The sun is shining today and the abbey lies peacefully in this vale. Blackcaps are singing in nearby woods. Water continues to flow through the deep main drain. Virtually nothing remains of the great church and little of any other building although some walls of the cloister remain. The infirmary has completely gone, only soil marks indicate its whereabouts in a nearby field. There is a museum attached to the site which houses stone relics which give some idea of the quality of the buildings.
Across the road is Hailes church. In 1114, William de Tancarville is recorded as giving Hailes Church to the monastery of St Georges-de-Boscherville near Rouen in France. The Tancarvilles were Chamberlains of Normandy and had their castle on the Seine upriver from Le Havre. The church was considerably altered in the 13th century when the walls were painted with murals which can be see, albeit faded, today. They cover subjects such as St Christopher, St Margaret of Antioch, St Catherine of Alexandria and a hunting scene with three greyhounds chasing a hare. The font is 13th century and there is 15th century glass. The sanctuary floor is extensively tiled with tiles removed from the abbey at Dissolution. The church has no dedication and is simply known as Hailes Church.
Friday – Brampton Bryan – A visit to this house with the Historical Society. The house and castle are the private home of Victoria and Edward Harley, who was recently installed as High Sheriff of Herefordshire. Domesday records that Brantunewas held by Ralph and Richard holds it from him. Richard’s grandson was Sir Brian Unspach who took the name Brampton. A castle is likely to have been erected here around 1070 and replaced by a stone castle but the date of this structure is unknown. On 19th May 1294, Sir Brian de Brampton IV died. His eldest daughter, Margaret inherited Brampton and married Sir Robert de Harley around 1309. The Harleys have been in Brampton Bryan ever since.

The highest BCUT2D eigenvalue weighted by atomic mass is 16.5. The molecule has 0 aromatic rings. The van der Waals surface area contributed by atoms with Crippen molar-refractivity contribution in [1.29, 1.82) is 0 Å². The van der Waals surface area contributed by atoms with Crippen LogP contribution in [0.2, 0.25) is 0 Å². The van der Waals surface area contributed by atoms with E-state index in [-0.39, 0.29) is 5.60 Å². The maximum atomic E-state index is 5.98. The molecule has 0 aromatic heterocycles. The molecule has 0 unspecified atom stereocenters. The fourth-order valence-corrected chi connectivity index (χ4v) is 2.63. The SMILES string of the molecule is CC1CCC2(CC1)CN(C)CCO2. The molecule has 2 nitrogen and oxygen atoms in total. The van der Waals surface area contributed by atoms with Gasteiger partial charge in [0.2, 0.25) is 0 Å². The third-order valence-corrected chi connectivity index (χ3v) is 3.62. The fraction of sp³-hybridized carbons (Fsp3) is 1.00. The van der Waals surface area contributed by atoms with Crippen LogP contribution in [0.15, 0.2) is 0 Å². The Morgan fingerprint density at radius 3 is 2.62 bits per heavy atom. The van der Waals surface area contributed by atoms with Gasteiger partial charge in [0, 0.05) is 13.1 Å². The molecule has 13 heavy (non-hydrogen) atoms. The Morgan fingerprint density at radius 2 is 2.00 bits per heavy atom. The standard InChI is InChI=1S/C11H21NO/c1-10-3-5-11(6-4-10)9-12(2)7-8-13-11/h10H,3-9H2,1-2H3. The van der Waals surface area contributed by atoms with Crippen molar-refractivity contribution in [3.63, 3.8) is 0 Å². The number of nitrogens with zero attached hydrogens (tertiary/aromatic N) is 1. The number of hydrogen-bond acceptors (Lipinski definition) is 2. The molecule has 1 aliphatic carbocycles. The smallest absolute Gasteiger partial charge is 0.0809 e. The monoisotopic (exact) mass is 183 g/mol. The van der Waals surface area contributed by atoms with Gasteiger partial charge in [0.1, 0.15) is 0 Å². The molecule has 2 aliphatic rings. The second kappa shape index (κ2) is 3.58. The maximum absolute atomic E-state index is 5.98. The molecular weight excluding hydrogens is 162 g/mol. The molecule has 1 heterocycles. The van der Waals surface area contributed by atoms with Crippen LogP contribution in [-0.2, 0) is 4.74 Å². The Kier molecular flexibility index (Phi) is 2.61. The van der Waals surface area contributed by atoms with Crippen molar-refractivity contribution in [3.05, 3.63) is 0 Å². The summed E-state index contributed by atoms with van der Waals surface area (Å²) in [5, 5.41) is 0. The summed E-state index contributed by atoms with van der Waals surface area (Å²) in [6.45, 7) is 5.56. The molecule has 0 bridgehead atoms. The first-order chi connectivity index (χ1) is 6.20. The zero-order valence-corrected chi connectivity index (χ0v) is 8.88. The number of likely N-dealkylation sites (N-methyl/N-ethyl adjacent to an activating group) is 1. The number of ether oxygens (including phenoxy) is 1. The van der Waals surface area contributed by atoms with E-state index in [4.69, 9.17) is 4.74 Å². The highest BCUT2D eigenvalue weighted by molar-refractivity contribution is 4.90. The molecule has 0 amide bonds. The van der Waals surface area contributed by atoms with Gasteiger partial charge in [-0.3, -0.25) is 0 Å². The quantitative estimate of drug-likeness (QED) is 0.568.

The most notable events in the castle’s history took place in the Civil War and featured the best known Harley – Brilliana, wife of Sir Robert Harley (most of the Harley heirs were named either Robert or Edward) who was a member of Parliament and thus on the Parliamentarian side of the conflict. He remain in London for a great part of the time and the defence of Brampton Bryan fell to Brilliana. She had slighted Wigmore castle to prevent it being used by Royalist troops. It was not until 1643 that the Royalists made a determined effort to take the castle. There were two sieges. During the first, Viscount Scudamore was sent to negotiate a surrender but Brilliana refused him entry and would only speak when he was hauled up to the top of the walls in a basket. She siege lasted seven weeks until the Royalist troops were withdrawn to go and support their forces at Gloucester.
Throughout the siege, Brilliana smuggled out letters to her husband and her son Edward, known as Ned. She sometimes used a code where spurious extra words were written into the text and a template used to read only the relevant ones. On 9th October 1643 she wrote to Ned telling him “I am now again threatned; there are some souldiers come to Lemster and 3 troopes of horse to Heariford with Sire William de Vavasor, and they say they meane to viset Brompton again but I hope the Lord will delever me…. I have taken a very great coold, which has made me very ill these 2 or 3 days, but I hope the Lord will be merciful to me, in giving me my health, for it is an ill time to be sike in.” Brilliana died, probably of pneumonia, a few days later. A great many of her letters survive and are in a large bound tome. Unfortunately, any replies were lost in the siege.